Determination of MIC
The antifungal activities of NAT, NAT ophthalmic suspension, and F1 against F. solani were determined with the micro-double dilution method. The MIC was the lowest drug concentration that could inhibit the growth of fungi when the fungal suspensions and different concentrations of the tested NAT formulations were co-incubated in 96-well plates for 24 h. As the fungi grew, the turbidity in the pore increased. The absorbance of each well was measured with an enzyme labelling instrument to indicate the growth of the fungi. Table 1 shows that the MIC of F1 was 2 μg/mL, which was the same as for the NAT ophthalmic suspension, and the MIC of NAT was 4 μg/mL. The results showed that both F1 and NAT ophthalmic suspensions had good antifungal activity, and their antifungal activity was higher than that of the NAT solution. The antifungal activity of NAT was enhanced by tri-block polymer.
Table 1 Antifungal Activity of NAT, NAT Ophthalmic Suspension and F1 Against Fusarium Solanum
Depending on the MIC of the NAT ophthalmic suspension and F1, we set three concentration gradients. CCK-8 was used to detect the cytotoxicity of different concentrations of the NAT ophthalmic suspension and F1 to HCE-T cells. The cell viability of HCE-T cells decreased with the increase in the concentration of the two formulations. As shown in Figure 2, when the concentration of NAT ophthalmic suspension was 2–8 μg/mL, the cell viability was more than 90%. When the F1 concentration was 2–8 μg/mL, the cell viability was only 61.0%–70.7%, which meant the cytotoxicity of F1 to HCE-T cells was higher than that of the NAT ophthalmic suspension. This might be related to the inhibition of cell proliferation or cytotoxicity of F3 blocks. According to the results, two concentrations; that is, 2 μg/mL and 4 μg/mL, were selected for staining detection of living and dead cells to verify whether F1 had a cell-killing effect.
Figure 2 Cytotoxicity of the NAT ophthalmic suspension and F1 on HCE-T cells after incubating for 24 h. *P <0.05; **P <0.01 denote a statistically significant difference between the samples calculated with a two-sample t-test.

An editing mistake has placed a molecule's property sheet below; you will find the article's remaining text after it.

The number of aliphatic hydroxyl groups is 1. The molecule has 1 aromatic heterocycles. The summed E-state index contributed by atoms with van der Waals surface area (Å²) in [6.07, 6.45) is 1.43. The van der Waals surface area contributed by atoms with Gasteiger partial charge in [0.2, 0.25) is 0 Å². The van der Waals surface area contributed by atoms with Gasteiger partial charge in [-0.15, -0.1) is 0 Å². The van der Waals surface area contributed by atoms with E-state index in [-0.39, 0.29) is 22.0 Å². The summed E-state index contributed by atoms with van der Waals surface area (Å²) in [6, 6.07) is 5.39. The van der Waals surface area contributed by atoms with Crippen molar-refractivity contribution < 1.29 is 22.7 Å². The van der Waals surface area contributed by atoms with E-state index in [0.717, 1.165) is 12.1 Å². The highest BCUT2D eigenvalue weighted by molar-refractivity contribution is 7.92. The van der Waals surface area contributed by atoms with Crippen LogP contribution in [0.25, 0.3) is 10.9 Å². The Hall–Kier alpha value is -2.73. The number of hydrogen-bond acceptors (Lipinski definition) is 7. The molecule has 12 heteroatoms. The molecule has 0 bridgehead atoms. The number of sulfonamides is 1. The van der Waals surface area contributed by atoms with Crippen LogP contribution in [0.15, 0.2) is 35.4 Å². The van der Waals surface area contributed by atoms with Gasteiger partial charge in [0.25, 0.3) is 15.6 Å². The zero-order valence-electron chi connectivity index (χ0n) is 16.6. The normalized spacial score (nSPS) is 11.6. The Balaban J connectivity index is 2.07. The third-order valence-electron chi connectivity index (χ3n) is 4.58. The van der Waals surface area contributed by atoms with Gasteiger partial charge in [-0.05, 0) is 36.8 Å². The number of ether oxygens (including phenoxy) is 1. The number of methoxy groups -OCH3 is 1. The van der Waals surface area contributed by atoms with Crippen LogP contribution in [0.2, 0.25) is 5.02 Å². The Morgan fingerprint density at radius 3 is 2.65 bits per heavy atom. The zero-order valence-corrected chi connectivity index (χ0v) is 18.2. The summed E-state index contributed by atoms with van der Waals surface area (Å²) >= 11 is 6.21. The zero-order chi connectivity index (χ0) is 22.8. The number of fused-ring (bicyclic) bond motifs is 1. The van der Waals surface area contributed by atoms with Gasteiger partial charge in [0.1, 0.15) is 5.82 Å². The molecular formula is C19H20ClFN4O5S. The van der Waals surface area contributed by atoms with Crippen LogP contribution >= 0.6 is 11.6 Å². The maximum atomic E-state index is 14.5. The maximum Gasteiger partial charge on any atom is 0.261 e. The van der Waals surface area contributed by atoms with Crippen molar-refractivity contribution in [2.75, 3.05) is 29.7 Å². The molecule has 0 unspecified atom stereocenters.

Living and Dead Cell Staining
The cytotoxicity of F3 blocks was detected by the live/dead cell double staining kit and the results were compared with that of the NAT ophthalmic suspension. Dead cells appeared red and the living cells appeared green with fluorescence microscopy. The results showed that the death rate of HCE-T cells treated with 2 μg/mL of the NAT ophthalmic suspension and F1 was 0.27% and 0.23%, respectively, while it was 0.63% and 0.67%, respectively, when treated with 4 μg/mL NAT ophthalmic suspension and F1 (Figure 3). The cytotoxicity of the two formulations was concentration dependent, and there were no significant differences in the cell death rate of the NAT ophthalmic suspension and F1 of the same concentration (P >0.05). The number of dead cells produced by different concentrations of NAT ophthalmic suspension and F1 co-cultured with HCE-T cells was fewer, and there were no significant differences in the cell death rate between the two groups at the same concentration, indicating that F1 and the NAT ophthalmic suspension both had good biocompatibility and had no obvious killing effect on cells. Hence, we considered that when co cultured with HCE-T cells, F1 inhibited the proliferation of HCE-T cells rather than killing the cells.
Detection of FITC-PLGA-PEI-PEG and FITC Uptake in HCE-T Cells
PLGA was widely used in the preparation of drug carriers for its tunable biodegradability.43 The hydrophilic and long circulating properties of PLGA NPs can be enhanced by surface modification of PEG.36,44 In addition, PEI modification can increase the stability of NPs.38 We detected the uptake of FITC-PLGA-PEI-PEG and FITC in HCE-T cells to verify the function of block polymer in cell penetration. A total of 2 μg/mL of FITC-PLGA-PEI-PEG and the same content of FITC were added into the medium of HCE-T cells for incubation. HCE-T cells were observed with fluorescence microscopy after 0.5h, 1h, 2h, and 4h (Figure 4A). As shown in Figure 4B, the green fluorescence intensity was weak at 0.5 h, suggesting that only a small amount of FITC-PLGA-PEI-PEG was taken up by HCE-T cells. The fluorescence intensity of the HCE-T cells was enhanced with prolonged time, and fluorescence intensity at 4h was significantly stronger than that at 2h (P <0.01). This demonstrated that F3 could enter the cytoplasm of living HCE-T cells, and the absorption of F3 by HCE-T cells was time-dependent. Compared with FITC-PLGA-PEI-PEG, the uptake of FITC by living HCE-T cells was very low at 4 h. Microscopic observations revealed that only a small number of dead cells showed green fluorescence. With extension of the observation time, the fluorescence intensity in dead cells increased gradually, which indicated that FITC had difficulty entering living HCE-T cells without mediation of F3. The above results illustrated that block polymer could enhance the penetration of loaded drugs.